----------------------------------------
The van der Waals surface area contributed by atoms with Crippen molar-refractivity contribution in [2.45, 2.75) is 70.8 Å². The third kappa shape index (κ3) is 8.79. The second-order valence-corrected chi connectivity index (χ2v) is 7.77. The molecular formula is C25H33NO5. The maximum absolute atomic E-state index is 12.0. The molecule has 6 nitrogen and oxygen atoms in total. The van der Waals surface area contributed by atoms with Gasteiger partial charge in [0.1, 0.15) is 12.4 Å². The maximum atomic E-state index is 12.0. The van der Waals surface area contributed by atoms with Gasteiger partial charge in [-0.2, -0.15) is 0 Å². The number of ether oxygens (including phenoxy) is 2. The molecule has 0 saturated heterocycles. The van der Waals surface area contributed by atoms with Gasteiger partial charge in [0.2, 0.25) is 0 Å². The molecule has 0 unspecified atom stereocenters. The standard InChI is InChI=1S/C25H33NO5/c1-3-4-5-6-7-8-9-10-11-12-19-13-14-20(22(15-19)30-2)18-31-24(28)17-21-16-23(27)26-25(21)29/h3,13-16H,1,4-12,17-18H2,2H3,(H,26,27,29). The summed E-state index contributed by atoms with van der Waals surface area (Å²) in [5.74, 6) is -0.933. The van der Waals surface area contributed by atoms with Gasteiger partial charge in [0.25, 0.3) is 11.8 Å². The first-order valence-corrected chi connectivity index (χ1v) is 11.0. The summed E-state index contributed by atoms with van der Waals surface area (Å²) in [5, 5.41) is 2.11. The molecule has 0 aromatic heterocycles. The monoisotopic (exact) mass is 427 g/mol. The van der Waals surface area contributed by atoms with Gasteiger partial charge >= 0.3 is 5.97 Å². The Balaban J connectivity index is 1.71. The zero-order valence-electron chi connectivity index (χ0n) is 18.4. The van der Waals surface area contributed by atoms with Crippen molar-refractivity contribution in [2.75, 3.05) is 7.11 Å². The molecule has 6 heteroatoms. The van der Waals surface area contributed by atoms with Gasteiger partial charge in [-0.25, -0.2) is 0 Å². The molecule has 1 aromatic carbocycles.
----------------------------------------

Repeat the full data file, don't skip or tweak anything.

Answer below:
The van der Waals surface area contributed by atoms with Crippen molar-refractivity contribution in [2.45, 2.75) is 70.8 Å². The third kappa shape index (κ3) is 8.79. The second-order valence-corrected chi connectivity index (χ2v) is 7.77. The molecular formula is C25H33NO5. The maximum absolute atomic E-state index is 12.0. The molecule has 6 nitrogen and oxygen atoms in total. The van der Waals surface area contributed by atoms with Gasteiger partial charge in [0.1, 0.15) is 12.4 Å². The maximum atomic E-state index is 12.0. The van der Waals surface area contributed by atoms with Gasteiger partial charge in [-0.2, -0.15) is 0 Å². The number of ether oxygens (including phenoxy) is 2. The molecule has 0 saturated heterocycles. The van der Waals surface area contributed by atoms with Gasteiger partial charge in [0.2, 0.25) is 0 Å². The molecule has 0 unspecified atom stereocenters. The standard InChI is InChI=1S/C25H33NO5/c1-3-4-5-6-7-8-9-10-11-12-19-13-14-20(22(15-19)30-2)18-31-24(28)17-21-16-23(27)26-25(21)29/h3,13-16H,1,4-12,17-18H2,2H3,(H,26,27,29). The summed E-state index contributed by atoms with van der Waals surface area (Å²) in [5.74, 6) is -0.933. The van der Waals surface area contributed by atoms with Gasteiger partial charge in [0.25, 0.3) is 11.8 Å². The first-order valence-corrected chi connectivity index (χ1v) is 11.0. The summed E-state index contributed by atoms with van der Waals surface area (Å²) in [5, 5.41) is 2.11. The molecule has 0 aromatic heterocycles. The monoisotopic (exact) mass is 427 g/mol. The van der Waals surface area contributed by atoms with Gasteiger partial charge >= 0.3 is 5.97 Å². The Balaban J connectivity index is 1.71. The zero-order valence-electron chi connectivity index (χ0n) is 18.4. The van der Waals surface area contributed by atoms with Crippen molar-refractivity contribution in [2.75, 3.05) is 7.11 Å². The molecule has 6 heteroatoms. The van der Waals surface area contributed by atoms with Gasteiger partial charge in [-0.25, -0.2) is 0 Å². The molecule has 1 aromatic carbocycles.